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ABB wins $55mn energy infrastructure order to support wind power growth in Brazil

ABB has secured a key order to supply substations and transmission infrastructure to increase wind-generated electricity in Brazil’s energy mix.

Under the $55mn order, the power and automation technology group will supply three new substations and transmission infrastructure for the Brazilian utility Eólicas do Sul. The project is part of the Brazilian government’s efforts to increase the share of wind power as part of its renewable energy portfolio - over 1.5GW of wind capacity is currently installed in Brazil, with another 7GW in the pipeline for development in the next five years.

“These substations will help to integrate wind energy and boost power supplies to meet growing industrial, commercial and residential demand,” said Brice Koch, head of ABB’s Power Systems division. “They will also reinforce the transmission grid and help improve reliability, efficiency and power quality.”

ABB will design, supply, install and commission the substations in the southern state of Rio Grande do Sul, bordering Uruguay. The project scope includes two turnkey 34.5/138kV substations, one 138/500kV substation, step-up power transformers and air- and gas-insulated switchgear. The firm will also supply supervisory control and data acquisition (SCADA) and telecommunication systems as well as IEC 61850 compliant substation automation, control and protection equipment. Step-up transformers will increase the voltage of wind-generated power for integration into the transmission grid.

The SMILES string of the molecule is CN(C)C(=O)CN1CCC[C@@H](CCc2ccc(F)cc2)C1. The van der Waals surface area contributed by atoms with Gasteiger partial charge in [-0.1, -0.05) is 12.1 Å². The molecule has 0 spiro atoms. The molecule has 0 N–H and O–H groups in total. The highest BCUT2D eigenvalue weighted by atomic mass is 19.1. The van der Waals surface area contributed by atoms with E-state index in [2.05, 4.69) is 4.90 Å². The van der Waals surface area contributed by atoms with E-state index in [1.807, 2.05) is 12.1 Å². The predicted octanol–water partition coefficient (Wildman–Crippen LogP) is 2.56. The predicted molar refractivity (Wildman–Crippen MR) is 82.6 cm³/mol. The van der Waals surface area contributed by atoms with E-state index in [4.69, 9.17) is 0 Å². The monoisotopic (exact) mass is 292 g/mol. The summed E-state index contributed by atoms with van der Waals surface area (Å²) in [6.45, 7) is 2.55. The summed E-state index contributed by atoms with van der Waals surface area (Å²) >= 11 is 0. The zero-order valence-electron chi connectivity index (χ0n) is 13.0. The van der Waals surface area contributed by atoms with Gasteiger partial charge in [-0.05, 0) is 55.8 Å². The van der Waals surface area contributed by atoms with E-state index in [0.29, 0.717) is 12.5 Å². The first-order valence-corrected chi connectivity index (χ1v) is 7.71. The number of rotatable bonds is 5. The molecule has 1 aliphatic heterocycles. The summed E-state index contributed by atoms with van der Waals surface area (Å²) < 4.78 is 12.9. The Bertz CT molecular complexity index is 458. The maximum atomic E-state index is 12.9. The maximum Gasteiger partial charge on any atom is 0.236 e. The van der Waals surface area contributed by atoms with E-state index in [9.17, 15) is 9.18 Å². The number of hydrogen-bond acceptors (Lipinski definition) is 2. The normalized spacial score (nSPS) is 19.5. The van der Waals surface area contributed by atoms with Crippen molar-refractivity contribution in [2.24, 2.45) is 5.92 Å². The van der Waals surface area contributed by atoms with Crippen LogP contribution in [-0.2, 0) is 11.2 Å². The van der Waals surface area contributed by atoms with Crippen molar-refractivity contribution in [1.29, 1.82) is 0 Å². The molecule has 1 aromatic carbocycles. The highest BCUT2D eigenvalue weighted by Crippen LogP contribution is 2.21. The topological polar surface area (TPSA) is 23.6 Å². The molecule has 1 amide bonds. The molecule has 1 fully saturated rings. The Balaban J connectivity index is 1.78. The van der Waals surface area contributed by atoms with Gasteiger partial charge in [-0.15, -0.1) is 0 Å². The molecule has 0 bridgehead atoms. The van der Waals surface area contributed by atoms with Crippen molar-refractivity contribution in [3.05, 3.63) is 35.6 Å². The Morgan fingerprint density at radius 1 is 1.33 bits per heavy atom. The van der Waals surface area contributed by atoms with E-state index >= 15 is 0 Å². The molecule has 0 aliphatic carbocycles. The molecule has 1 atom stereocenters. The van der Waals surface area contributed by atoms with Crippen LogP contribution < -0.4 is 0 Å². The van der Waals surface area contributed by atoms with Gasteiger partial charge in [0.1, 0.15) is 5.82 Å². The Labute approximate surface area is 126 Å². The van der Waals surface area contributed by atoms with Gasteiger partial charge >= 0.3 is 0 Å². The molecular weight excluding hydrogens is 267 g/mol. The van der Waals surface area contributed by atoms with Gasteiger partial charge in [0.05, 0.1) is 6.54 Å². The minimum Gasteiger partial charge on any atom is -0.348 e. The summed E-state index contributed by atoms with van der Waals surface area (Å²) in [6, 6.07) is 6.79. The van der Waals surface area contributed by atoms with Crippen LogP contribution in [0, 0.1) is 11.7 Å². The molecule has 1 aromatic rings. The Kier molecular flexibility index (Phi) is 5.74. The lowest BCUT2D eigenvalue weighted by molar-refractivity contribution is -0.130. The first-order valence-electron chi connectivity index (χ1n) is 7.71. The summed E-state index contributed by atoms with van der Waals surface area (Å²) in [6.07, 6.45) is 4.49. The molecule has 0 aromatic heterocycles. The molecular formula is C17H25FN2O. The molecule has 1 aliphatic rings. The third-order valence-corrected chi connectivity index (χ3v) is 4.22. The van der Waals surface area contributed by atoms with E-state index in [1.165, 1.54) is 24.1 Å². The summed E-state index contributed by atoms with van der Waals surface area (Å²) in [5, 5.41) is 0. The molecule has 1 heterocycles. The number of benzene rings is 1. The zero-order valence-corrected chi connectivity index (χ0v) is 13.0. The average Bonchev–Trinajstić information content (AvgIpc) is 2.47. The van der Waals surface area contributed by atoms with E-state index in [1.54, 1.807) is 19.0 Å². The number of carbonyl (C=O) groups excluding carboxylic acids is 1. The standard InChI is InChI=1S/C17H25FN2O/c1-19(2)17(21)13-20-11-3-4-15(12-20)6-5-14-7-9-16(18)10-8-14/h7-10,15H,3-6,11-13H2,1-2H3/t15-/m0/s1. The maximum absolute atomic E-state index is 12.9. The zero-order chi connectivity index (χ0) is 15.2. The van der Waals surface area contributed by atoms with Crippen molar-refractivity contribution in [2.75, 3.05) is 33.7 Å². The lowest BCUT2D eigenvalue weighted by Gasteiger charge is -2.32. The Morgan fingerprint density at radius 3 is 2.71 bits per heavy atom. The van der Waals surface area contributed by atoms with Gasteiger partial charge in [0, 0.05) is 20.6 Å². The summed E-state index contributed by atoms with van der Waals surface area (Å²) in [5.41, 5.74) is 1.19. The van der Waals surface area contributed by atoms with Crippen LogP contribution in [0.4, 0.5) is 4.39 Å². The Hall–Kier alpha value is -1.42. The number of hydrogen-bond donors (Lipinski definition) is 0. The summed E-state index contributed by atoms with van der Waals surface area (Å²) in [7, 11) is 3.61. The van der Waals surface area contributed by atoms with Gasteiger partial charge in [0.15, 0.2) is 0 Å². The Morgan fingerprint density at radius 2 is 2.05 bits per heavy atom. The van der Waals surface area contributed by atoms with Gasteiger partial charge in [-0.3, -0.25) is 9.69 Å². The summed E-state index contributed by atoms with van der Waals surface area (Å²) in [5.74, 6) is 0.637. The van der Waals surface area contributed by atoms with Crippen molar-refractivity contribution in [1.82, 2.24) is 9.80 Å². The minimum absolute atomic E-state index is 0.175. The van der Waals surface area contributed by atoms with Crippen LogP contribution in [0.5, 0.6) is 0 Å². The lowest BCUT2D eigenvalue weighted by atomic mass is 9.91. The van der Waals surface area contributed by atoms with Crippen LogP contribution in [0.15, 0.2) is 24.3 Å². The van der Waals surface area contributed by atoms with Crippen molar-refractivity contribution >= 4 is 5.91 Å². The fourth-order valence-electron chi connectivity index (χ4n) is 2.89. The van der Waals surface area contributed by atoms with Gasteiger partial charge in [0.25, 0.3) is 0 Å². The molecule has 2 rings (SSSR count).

In addition, ABB will also supply and install two 138kV overhead transmission lines to connect a new 400MW wind power plant, one of the largest in the country, to the national electricity grid. The project is scheduled for completion by 2014.

Brazil, which has traditionally relied heavily on hydropower for its electricity supply, is the largest consumer of electricity in Latin America – using twice as much as its neighbors Argentina, Chile, and Uruguay. The country’s installed generating capacity is just over 100GW, which is comparable to Italy or the United Kingdom. However, it is forecast to need around 150GW operating by 2020. In addition, the country will require substantial investment in infrastructure, including additions to transmission and distribution networks, to connect remote renewables and transport power efficiently across an expansive geography. 

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